Boeing on Tuesday asked a judge in Seattle to dismiss a case brought by the National Labor Relations Board that accuses the plane maker of breaking the law when it built a non-union production line in South Carolina.
The complaint by NLRB acting general counsel Lafe Solomon accused Boeing Co. of illegally retaliating against union workers for past strikes by adding a non-union assembly line for its new 787 passenger jet in South Carolina. The NLRB said Boeing also should move that assembly work to unionized plants in Washington state, where other 787s are assembled.
At the opening of a hearing on the case Tuesday, Boeing attorney William Kilberg said the legal dispute has cast a shadow over the company. He said the process has affected Boeing, its employees, its supplies and its investments. "It's made life very, very difficult for Boeing," he said.
"There's no one injured, no one identified as being injured. No one has lost a job. We have no idea when the board talks about work being transferred, what work they're referring to," Kilberg said, adding that 3,176 jobs have been added in Everett, Wash., north of Seattle.
Carson Glickman-Flora, an attorney representing the International Association of Machinists and Aerospace Workers, said outside the courtroom Tuesday that it is not necessary to demonstrate economic harm to show Boeing broke the law.
The government's complaint alleges that company executives made repeated statements to Boeing employees and the media citing the union's past strike activity and the possibility of future strikes as the overriding factors in deciding to locate a second line in South Carolina.
Mara-Louise Anzalone, counsel for the NLRB's Solomon, told the judge Tuesday that "this is a rather large, rather straightforward case," and that union work was transferred to a non-union location.
Lawyers for the NLRB and union have until Tuesday to respond to Boeing's motion to dismiss the case. The judge adjourned the proceedings Tuesday afternoon, while urging the parties to continue to meet to discuss which documents would be submitted into evidence.
Boeing contends that the NLRB unfairly twisted or mischaracterized selected statements or took them out of context to file the complaint. The company says stopping 787 work in South Carolina would be impermissibly punitive because it would effectively shut down a new plant that has already hired 1,000 new workers.
The hearing is just the beginning of what could be years of litigation between Boeing and the government. Arguments before an administrative law judge could last a month or two, NLRB spokeswoman Nancy Cleeland said, with a decision likely to come later this year. If Boeing loses, it could appeal the case to the five-member NLRB and then to a federal appeals court.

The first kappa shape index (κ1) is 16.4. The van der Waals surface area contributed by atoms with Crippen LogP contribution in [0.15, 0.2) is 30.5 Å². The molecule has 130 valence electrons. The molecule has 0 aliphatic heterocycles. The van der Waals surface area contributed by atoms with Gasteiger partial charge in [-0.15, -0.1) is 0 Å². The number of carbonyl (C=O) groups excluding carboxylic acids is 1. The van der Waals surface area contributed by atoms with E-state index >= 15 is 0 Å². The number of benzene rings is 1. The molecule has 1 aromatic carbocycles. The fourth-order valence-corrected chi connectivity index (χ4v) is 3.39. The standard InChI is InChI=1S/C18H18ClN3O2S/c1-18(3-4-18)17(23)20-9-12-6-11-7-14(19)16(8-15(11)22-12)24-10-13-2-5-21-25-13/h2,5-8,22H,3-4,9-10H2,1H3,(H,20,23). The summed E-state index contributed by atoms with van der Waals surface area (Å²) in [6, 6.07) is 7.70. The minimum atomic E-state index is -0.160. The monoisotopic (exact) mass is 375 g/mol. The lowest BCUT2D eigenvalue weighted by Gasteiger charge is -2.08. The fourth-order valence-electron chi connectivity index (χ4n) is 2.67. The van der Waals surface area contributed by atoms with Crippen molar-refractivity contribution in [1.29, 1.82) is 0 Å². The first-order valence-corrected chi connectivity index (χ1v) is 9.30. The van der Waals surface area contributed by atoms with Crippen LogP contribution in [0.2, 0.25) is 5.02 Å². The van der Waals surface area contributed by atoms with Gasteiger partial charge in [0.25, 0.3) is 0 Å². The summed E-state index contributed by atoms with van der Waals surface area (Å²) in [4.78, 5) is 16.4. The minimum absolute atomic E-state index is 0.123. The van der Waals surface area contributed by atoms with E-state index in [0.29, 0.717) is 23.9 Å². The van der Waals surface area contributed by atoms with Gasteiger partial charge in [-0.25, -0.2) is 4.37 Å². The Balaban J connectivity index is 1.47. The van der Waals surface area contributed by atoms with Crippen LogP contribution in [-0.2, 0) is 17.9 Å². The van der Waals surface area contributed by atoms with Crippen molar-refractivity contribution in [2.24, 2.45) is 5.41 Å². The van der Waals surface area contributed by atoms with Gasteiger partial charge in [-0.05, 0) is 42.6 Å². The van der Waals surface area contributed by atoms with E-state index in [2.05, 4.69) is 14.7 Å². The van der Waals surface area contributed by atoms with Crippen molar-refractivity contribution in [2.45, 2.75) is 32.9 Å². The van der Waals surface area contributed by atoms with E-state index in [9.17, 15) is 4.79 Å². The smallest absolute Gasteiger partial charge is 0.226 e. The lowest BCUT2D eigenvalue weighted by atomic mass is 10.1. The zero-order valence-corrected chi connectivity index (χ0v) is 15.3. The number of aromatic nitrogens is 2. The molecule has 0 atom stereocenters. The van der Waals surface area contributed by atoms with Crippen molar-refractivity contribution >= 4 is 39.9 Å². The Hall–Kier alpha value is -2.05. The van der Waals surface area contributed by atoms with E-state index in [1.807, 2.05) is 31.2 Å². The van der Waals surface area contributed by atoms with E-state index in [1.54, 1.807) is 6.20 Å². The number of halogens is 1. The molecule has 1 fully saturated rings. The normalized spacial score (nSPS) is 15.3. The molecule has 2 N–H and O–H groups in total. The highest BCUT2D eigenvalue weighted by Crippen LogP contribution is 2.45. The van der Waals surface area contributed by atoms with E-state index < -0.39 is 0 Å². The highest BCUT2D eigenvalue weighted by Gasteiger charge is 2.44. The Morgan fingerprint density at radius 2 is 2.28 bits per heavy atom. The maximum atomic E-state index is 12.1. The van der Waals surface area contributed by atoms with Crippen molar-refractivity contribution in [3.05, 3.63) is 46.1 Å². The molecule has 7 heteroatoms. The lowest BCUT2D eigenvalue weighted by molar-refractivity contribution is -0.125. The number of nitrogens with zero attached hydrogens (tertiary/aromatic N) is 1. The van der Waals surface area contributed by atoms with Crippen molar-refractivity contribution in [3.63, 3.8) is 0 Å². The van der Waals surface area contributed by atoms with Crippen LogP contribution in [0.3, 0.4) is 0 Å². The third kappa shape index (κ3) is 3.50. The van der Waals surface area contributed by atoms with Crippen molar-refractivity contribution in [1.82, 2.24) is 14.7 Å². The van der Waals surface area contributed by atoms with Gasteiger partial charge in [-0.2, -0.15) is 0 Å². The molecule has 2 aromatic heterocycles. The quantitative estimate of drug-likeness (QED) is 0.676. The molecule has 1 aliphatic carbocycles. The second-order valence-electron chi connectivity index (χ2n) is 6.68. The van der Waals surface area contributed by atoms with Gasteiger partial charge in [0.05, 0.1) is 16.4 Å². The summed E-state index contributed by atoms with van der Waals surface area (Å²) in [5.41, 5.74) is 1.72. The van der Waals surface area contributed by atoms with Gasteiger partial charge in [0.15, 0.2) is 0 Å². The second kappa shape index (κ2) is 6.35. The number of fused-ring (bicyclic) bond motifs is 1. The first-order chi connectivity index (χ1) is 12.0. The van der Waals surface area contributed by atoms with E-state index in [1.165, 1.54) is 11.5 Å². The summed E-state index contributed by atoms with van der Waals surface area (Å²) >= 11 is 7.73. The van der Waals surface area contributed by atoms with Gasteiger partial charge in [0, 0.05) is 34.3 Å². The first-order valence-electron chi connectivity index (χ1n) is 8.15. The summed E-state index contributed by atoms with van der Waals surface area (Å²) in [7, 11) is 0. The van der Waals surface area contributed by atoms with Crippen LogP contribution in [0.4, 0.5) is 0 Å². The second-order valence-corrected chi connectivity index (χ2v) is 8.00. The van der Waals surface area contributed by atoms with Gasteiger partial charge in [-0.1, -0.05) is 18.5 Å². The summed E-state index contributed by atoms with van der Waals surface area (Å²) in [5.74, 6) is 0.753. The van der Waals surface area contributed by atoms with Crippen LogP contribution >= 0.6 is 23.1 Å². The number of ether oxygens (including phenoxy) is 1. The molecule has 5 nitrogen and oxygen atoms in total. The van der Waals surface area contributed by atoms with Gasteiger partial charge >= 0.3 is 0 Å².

Boeing spokesman Tim Neale said on Tuesday that no recent settlement talks had been held, and none are planned. Both sides have said, however, that they would be open to resuming negotiations.
"Boeing needs to bring a settlement. They broke the law," said Connie Kelliher, an IAM spokeswoman.
Gary Chaison, professor of industrial relations at Clark University, said there's a good chance the union and Boeing could settle the case given all the legal uncertainty.
"It's not a clear-cut case in either direction," Chaison said. "Was it a wise business decision or was it retaliation?"
He said Boeing could keep the pledge for the new 787 lines to remain in South Carolina, but also promise some new work for the Washington plant "in a way that saves face for everyone."
In testimony at a Senate hearing last month, Boeing general counsel Michael Luttig told lawmakers he fully expects to lose the case before the judge and the NLRB because of a perceived pro-union tilt by a majority of the board. He said he is confident an appeals court would ultimately reverse that.
The case has taken on major political overtones, with Republicans in Congress accusing the board of attacking right-to-work states in favor of labor unions. South Carolina's Republican congressional delegation and other lawmakers have tried without success to put public pressure on the Obama administration to get the NLRB to back off.
Boeing opened its new 787 new assembly facility in Everett, Wash., in May 2007. It opened a new 787 assembly plant in North Charleston, S.C. last Friday.
Boeing aims to deliver its first 787 later this year. Airlines have ordered more than 800 of the fuel-efficient planes. By the end of 2013 it plans to build 10 per month _ including seven in Washington and three in South Carolina.
Boeing is based in Chicago.
Sam Hananel in Washington and Joshua Freed in Minneapolis contributed to this story.